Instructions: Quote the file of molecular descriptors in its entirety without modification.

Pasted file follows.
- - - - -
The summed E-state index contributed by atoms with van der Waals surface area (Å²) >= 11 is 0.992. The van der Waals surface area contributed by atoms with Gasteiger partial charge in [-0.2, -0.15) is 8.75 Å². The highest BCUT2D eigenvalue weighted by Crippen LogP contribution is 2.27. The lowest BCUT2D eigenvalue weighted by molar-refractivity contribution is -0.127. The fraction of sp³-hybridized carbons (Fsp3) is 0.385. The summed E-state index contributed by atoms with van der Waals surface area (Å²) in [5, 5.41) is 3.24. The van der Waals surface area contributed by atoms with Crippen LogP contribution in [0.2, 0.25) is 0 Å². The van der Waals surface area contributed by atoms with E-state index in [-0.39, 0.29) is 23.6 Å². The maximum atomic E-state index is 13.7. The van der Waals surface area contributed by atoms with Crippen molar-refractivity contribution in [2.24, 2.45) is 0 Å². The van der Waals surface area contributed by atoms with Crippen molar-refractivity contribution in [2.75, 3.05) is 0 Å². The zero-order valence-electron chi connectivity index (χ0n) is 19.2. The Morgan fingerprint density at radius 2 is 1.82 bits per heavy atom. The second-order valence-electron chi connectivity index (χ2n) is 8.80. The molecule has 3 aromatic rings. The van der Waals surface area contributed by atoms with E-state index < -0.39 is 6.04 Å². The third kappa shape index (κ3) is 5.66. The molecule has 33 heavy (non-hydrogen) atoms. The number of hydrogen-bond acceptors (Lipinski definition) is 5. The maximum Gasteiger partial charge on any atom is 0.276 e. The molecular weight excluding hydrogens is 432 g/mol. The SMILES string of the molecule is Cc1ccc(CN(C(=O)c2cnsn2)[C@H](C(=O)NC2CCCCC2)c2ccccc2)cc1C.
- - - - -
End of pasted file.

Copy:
The summed E-state index contributed by atoms with van der Waals surface area (Å²) >= 11 is 0.992. The van der Waals surface area contributed by atoms with Gasteiger partial charge in [-0.2, -0.15) is 8.75 Å². The highest BCUT2D eigenvalue weighted by Crippen LogP contribution is 2.27. The lowest BCUT2D eigenvalue weighted by molar-refractivity contribution is -0.127. The fraction of sp³-hybridized carbons (Fsp3) is 0.385. The summed E-state index contributed by atoms with van der Waals surface area (Å²) in [5, 5.41) is 3.24. The van der Waals surface area contributed by atoms with Crippen LogP contribution in [0.2, 0.25) is 0 Å². The van der Waals surface area contributed by atoms with E-state index in [-0.39, 0.29) is 23.6 Å². The maximum atomic E-state index is 13.7. The van der Waals surface area contributed by atoms with Crippen molar-refractivity contribution in [2.24, 2.45) is 0 Å². The van der Waals surface area contributed by atoms with Crippen molar-refractivity contribution in [2.75, 3.05) is 0 Å². The zero-order valence-electron chi connectivity index (χ0n) is 19.2. The Morgan fingerprint density at radius 2 is 1.82 bits per heavy atom. The second-order valence-electron chi connectivity index (χ2n) is 8.80. The molecule has 3 aromatic rings. The van der Waals surface area contributed by atoms with E-state index < -0.39 is 6.04 Å². The third kappa shape index (κ3) is 5.66. The molecule has 33 heavy (non-hydrogen) atoms. The number of hydrogen-bond acceptors (Lipinski definition) is 5. The maximum Gasteiger partial charge on any atom is 0.276 e. The molecular weight excluding hydrogens is 432 g/mol. The SMILES string of the molecule is Cc1ccc(CN(C(=O)c2cnsn2)[C@H](C(=O)NC2CCCCC2)c2ccccc2)cc1C.